Streams

For City’s Teens, Stop-and-Frisk Is Black And White

Tuesday, May 29, 2012

One in five people stopped last year by the New York City police department was a teenager between the ages of 14 and 18, according to a WNYC analysis of recently released police data.

Eighty-six percent of those teenagers who were stopped were either black or Latino, most of them boys. 

Last year, there were more than 120,000 stops of black and Latino kids between 14 and 18. The total number of black and Latino boys that age in the entire city isn’t much more than that – about 177,000 – which strongly suggests a teen male with dark skin in New York City will probably get stopped and frisked by the time he’s graduated from high school.

The debate about stop and frisk’s racial disparities comes down to opponents who say it racially profiles and supporters who say the people stopped fit the descriptions of most suspects. The conversation, until now, has been dominated by lawyers, politicians, police officials and community leaders. 

But ask junior high and high school students around the city, from affluent to low-income neighborhoods, and most appear to agree on one main premise: who gets stopped and frisked has everything to do with where you live and what color your skin is. 

“We’re A Bunch of Skinny White Kids”

Last year, the NYPD stopped teenagers more than 140,000 times.

But at Stuyvesant High School in Lower Manhattan, which is 96 percent Asian and white, you would be hard pressed to find even one kid among the 3,300 students who has ever been stopped and frisked.

The students here, at one of the city’s most elite public high schools, are known to excel at academics. They are the eager students, the ones who raise their hands in class. But ask them how many of them have ever been stopped and frisked by police, and what you get back is a sea of blank stares.

Victor Cai, is an Asian-American freshman who lives in Sunset Park, Brooklyn. He said it’s clear why he’s never been stopped and frisked: He doesn’t look like the part.

“They’re like hooded, in hoodies. They wear, like, very baggy clothing,” said Victor, describing someone who might appear suspicious to police.  “And they’re African-American or Hispanic.”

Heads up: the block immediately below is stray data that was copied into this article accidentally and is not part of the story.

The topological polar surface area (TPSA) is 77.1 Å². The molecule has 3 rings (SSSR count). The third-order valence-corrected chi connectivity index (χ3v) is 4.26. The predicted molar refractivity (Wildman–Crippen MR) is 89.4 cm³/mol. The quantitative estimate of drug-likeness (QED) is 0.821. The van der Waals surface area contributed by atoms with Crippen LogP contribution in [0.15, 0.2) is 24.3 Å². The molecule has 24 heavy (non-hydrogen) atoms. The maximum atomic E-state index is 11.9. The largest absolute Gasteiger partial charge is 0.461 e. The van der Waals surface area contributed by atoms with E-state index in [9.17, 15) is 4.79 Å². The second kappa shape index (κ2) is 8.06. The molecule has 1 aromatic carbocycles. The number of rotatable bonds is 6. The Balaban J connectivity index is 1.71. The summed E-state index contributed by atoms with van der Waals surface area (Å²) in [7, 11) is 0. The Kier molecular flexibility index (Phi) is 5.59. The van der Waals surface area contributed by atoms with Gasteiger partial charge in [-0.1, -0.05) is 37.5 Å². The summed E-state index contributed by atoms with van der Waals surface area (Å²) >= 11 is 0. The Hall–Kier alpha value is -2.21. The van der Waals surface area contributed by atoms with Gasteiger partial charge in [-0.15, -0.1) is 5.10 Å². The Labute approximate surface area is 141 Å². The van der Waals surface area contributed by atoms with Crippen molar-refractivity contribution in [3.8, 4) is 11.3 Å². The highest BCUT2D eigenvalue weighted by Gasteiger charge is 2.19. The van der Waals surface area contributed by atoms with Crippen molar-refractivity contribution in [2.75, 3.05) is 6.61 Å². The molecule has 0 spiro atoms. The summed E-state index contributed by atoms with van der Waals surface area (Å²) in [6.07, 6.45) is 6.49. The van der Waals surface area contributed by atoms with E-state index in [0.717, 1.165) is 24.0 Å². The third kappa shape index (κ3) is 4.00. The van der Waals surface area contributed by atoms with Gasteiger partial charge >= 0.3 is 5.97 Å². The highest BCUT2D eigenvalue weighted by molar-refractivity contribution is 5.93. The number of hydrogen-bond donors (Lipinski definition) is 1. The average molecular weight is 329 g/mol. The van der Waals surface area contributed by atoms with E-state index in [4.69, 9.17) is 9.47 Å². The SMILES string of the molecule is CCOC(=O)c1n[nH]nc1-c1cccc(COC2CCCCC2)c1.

Victor and his classmates point out a few other differences. 

"We don’t look suspicious. We don’t look like scary criminals or terrorists, or whatever.  We’re very unthreatening people,” said Benedict Bolton, a 15-year-old freshman at Stuyvesant who is white. “We’re a bunch of, to be honest, skinny white kids.”

Cross over to Brownsville, Brooklyn, where there aren’t many skinny white kids, and the story of stop and frisk suddenly becomes “A Tale of Two Cities.” 

A Tale of Two Cities: Lower Manhattan vs. Brownsville

 

 

 

 

 

 

 

 

 

(Photo: Malik Small, 14, (left) said he has been stopped four times by police.  Tyari Jenkins, 14, (right) is an eighth grader at Teachers Preparatory High School in Browsville. Since getting stopped for the first time when he was 12, Tyari has wanted to become a criminal defense lawyer. Ailsa Chang/WNYC)

The demographics of Teachers Preparatory High School in Brownsville are 99 percent black and Latino.  It takes only five minutes to find a group of 14-year olds here who say they have been stopped by police two, three, even seven times.

WNYC mapped the exact coordinates of every recorded stop of a teenager in 2011. It turns out the densest hot spot for stop and frisks of teenagers last year was along a four-block section of Brownsville, next to Teachers Preparatory High School, near the Marcus Garvey public housing projects. 

Brownsville is in the 73rd precinct, which has one of the highest violent crime rates in the city.